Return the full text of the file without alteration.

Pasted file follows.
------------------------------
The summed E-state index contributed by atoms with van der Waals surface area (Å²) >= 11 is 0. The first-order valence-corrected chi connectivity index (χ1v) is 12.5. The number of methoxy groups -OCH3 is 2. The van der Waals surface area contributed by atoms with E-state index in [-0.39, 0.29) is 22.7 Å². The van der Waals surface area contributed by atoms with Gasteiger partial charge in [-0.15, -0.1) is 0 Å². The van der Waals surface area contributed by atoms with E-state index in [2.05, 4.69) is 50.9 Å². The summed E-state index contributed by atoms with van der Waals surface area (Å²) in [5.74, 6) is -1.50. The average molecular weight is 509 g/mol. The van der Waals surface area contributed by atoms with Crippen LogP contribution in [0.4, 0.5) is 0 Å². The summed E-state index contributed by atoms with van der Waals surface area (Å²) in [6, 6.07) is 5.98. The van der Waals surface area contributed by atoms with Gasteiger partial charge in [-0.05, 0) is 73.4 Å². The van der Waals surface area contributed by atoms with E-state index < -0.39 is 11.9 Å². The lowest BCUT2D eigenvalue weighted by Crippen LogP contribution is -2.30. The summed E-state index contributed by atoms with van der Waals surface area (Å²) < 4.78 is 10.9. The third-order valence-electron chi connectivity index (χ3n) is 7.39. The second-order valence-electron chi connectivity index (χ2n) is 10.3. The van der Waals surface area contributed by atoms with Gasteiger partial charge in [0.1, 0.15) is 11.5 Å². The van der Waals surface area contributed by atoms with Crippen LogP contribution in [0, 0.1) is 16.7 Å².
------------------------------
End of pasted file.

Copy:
The summed E-state index contributed by atoms with van der Waals surface area (Å²) >= 11 is 0. The first-order valence-corrected chi connectivity index (χ1v) is 12.5. The number of methoxy groups -OCH3 is 2. The van der Waals surface area contributed by atoms with E-state index in [-0.39, 0.29) is 22.7 Å². The van der Waals surface area contributed by atoms with Gasteiger partial charge in [-0.15, -0.1) is 0 Å². The van der Waals surface area contributed by atoms with E-state index in [2.05, 4.69) is 50.9 Å². The summed E-state index contributed by atoms with van der Waals surface area (Å²) in [5.74, 6) is -1.50. The average molecular weight is 509 g/mol. The van der Waals surface area contributed by atoms with Crippen LogP contribution in [0.4, 0.5) is 0 Å². The summed E-state index contributed by atoms with van der Waals surface area (Å²) in [6, 6.07) is 5.98. The van der Waals surface area contributed by atoms with Gasteiger partial charge in [-0.05, 0) is 73.4 Å². The van der Waals surface area contributed by atoms with E-state index < -0.39 is 11.9 Å². The lowest BCUT2D eigenvalue weighted by Crippen LogP contribution is -2.30. The summed E-state index contributed by atoms with van der Waals surface area (Å²) < 4.78 is 10.9. The third-order valence-electron chi connectivity index (χ3n) is 7.39. The second-order valence-electron chi connectivity index (χ2n) is 10.3. The van der Waals surface area contributed by atoms with Gasteiger partial charge in [0.1, 0.15) is 11.5 Å². The van der Waals surface area contributed by atoms with Crippen LogP contribution in [0, 0.1) is 16.7 Å².